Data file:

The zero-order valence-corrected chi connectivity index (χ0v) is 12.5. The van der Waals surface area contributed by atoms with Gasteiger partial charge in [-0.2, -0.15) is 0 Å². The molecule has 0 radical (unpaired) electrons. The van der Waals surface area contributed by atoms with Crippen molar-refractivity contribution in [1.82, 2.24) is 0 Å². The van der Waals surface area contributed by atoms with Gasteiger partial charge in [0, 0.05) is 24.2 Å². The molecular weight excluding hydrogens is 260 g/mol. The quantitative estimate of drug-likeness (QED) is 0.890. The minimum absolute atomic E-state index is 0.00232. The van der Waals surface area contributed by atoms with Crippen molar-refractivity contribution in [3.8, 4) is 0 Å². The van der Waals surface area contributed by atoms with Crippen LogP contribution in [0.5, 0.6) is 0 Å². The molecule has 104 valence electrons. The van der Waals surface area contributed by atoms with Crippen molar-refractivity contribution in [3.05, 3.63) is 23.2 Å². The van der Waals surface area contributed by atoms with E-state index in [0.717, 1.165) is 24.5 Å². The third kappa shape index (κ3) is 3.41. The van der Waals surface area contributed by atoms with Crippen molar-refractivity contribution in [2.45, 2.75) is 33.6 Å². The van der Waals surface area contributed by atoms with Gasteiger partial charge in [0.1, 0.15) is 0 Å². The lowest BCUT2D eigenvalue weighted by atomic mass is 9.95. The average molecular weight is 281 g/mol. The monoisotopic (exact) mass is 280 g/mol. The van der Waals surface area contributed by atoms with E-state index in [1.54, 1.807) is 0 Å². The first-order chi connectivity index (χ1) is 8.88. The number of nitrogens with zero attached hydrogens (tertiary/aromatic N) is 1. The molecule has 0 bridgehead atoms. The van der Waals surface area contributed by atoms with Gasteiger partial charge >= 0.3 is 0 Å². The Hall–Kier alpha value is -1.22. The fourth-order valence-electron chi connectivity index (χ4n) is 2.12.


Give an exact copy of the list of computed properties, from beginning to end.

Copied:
The zero-order valence-corrected chi connectivity index (χ0v) is 12.5. The van der Waals surface area contributed by atoms with Gasteiger partial charge in [-0.2, -0.15) is 0 Å². The molecule has 0 radical (unpaired) electrons. The van der Waals surface area contributed by atoms with Crippen molar-refractivity contribution in [1.82, 2.24) is 0 Å². The van der Waals surface area contributed by atoms with Gasteiger partial charge in [0, 0.05) is 24.2 Å². The molecular weight excluding hydrogens is 260 g/mol. The quantitative estimate of drug-likeness (QED) is 0.890. The minimum absolute atomic E-state index is 0.00232. The van der Waals surface area contributed by atoms with Crippen molar-refractivity contribution in [3.8, 4) is 0 Å². The van der Waals surface area contributed by atoms with Crippen LogP contribution in [0.5, 0.6) is 0 Å². The molecule has 104 valence electrons. The van der Waals surface area contributed by atoms with Crippen molar-refractivity contribution in [3.05, 3.63) is 23.2 Å². The van der Waals surface area contributed by atoms with E-state index in [0.717, 1.165) is 24.5 Å². The third kappa shape index (κ3) is 3.41. The van der Waals surface area contributed by atoms with Crippen molar-refractivity contribution in [2.45, 2.75) is 33.6 Å². The van der Waals surface area contributed by atoms with Gasteiger partial charge in [0.1, 0.15) is 0 Å². The lowest BCUT2D eigenvalue weighted by atomic mass is 9.95. The average molecular weight is 281 g/mol. The monoisotopic (exact) mass is 280 g/mol. The van der Waals surface area contributed by atoms with E-state index in [1.54, 1.807) is 0 Å². The first-order chi connectivity index (χ1) is 8.88. The number of nitrogens with zero attached hydrogens (tertiary/aromatic N) is 1. The molecule has 0 bridgehead atoms. The van der Waals surface area contributed by atoms with Gasteiger partial charge >= 0.3 is 0 Å². The Hall–Kier alpha value is -1.22. The fourth-order valence-electron chi connectivity index (χ4n) is 2.12.